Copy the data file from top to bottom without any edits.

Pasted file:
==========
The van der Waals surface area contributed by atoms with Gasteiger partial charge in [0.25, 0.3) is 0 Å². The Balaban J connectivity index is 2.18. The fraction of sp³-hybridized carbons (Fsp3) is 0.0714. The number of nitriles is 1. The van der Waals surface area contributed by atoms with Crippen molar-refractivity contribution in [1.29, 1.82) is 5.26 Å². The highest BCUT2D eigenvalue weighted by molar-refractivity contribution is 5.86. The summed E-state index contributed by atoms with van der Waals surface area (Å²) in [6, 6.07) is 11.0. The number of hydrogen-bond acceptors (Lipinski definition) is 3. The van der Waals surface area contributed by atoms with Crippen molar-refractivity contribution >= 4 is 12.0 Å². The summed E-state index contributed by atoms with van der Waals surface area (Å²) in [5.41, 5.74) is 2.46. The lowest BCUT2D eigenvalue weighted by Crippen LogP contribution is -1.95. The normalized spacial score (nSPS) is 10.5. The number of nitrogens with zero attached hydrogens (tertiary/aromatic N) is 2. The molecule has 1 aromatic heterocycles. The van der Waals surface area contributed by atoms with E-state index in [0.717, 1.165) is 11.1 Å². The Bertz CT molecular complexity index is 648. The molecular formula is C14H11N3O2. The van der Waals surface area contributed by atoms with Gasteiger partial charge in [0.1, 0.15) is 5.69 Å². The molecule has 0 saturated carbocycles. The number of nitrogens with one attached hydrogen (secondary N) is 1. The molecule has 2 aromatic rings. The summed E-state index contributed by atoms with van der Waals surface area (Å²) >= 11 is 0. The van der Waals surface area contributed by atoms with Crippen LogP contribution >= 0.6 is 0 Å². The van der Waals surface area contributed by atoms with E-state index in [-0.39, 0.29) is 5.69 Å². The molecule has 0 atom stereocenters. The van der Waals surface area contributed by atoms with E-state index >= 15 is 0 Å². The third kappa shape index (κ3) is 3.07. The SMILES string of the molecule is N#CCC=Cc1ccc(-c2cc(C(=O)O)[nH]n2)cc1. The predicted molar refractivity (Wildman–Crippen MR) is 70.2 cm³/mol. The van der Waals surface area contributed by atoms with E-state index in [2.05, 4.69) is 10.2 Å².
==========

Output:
The van der Waals surface area contributed by atoms with Gasteiger partial charge in [0.25, 0.3) is 0 Å². The Balaban J connectivity index is 2.18. The fraction of sp³-hybridized carbons (Fsp3) is 0.0714. The number of nitriles is 1. The van der Waals surface area contributed by atoms with Crippen molar-refractivity contribution in [1.29, 1.82) is 5.26 Å². The highest BCUT2D eigenvalue weighted by molar-refractivity contribution is 5.86. The summed E-state index contributed by atoms with van der Waals surface area (Å²) in [6, 6.07) is 11.0. The number of hydrogen-bond acceptors (Lipinski definition) is 3. The van der Waals surface area contributed by atoms with Crippen molar-refractivity contribution >= 4 is 12.0 Å². The summed E-state index contributed by atoms with van der Waals surface area (Å²) in [5.41, 5.74) is 2.46. The lowest BCUT2D eigenvalue weighted by Crippen LogP contribution is -1.95. The normalized spacial score (nSPS) is 10.5. The number of nitrogens with zero attached hydrogens (tertiary/aromatic N) is 2. The molecule has 1 aromatic heterocycles. The van der Waals surface area contributed by atoms with E-state index in [0.717, 1.165) is 11.1 Å². The Bertz CT molecular complexity index is 648. The molecular formula is C14H11N3O2. The van der Waals surface area contributed by atoms with Gasteiger partial charge in [0.1, 0.15) is 5.69 Å². The molecule has 0 saturated carbocycles. The number of nitrogens with one attached hydrogen (secondary N) is 1. The molecule has 2 aromatic rings. The summed E-state index contributed by atoms with van der Waals surface area (Å²) >= 11 is 0. The van der Waals surface area contributed by atoms with Crippen LogP contribution >= 0.6 is 0 Å². The van der Waals surface area contributed by atoms with E-state index in [-0.39, 0.29) is 5.69 Å². The molecule has 0 atom stereocenters. The van der Waals surface area contributed by atoms with E-state index >= 15 is 0 Å². The third kappa shape index (κ3) is 3.07. The SMILES string of the molecule is N#CCC=Cc1ccc(-c2cc(C(=O)O)[nH]n2)cc1. The predicted molar refractivity (Wildman–Crippen MR) is 70.2 cm³/mol. The van der Waals surface area contributed by atoms with E-state index in [2.05, 4.69) is 10.2 Å².